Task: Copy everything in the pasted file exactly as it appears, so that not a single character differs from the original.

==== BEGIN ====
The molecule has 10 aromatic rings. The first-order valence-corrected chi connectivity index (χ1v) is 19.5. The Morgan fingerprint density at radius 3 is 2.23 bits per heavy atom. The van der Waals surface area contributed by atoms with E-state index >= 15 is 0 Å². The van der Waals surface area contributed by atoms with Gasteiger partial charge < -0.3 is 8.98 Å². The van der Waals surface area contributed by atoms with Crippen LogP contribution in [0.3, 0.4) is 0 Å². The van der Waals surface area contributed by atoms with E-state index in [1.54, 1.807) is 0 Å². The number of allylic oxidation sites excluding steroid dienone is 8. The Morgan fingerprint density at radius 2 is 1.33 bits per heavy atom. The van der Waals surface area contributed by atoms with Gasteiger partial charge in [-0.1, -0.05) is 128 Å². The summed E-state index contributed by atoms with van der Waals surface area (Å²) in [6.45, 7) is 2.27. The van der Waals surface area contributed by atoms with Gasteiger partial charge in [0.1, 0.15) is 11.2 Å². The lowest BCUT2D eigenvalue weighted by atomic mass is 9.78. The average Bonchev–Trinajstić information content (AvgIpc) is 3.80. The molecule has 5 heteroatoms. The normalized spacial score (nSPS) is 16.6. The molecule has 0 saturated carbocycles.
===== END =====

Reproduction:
The molecule has 10 aromatic rings. The first-order valence-corrected chi connectivity index (χ1v) is 19.5. The Morgan fingerprint density at radius 3 is 2.23 bits per heavy atom. The van der Waals surface area contributed by atoms with E-state index >= 15 is 0 Å². The van der Waals surface area contributed by atoms with Gasteiger partial charge < -0.3 is 8.98 Å². The van der Waals surface area contributed by atoms with Crippen LogP contribution in [0.3, 0.4) is 0 Å². The van der Waals surface area contributed by atoms with E-state index in [1.54, 1.807) is 0 Å². The number of allylic oxidation sites excluding steroid dienone is 8. The Morgan fingerprint density at radius 2 is 1.33 bits per heavy atom. The van der Waals surface area contributed by atoms with Gasteiger partial charge in [-0.1, -0.05) is 128 Å². The summed E-state index contributed by atoms with van der Waals surface area (Å²) in [6.45, 7) is 2.27. The van der Waals surface area contributed by atoms with Gasteiger partial charge in [0.1, 0.15) is 11.2 Å². The lowest BCUT2D eigenvalue weighted by atomic mass is 9.78. The average Bonchev–Trinajstić information content (AvgIpc) is 3.80. The molecule has 5 heteroatoms. The normalized spacial score (nSPS) is 16.6. The molecule has 0 saturated carbocycles.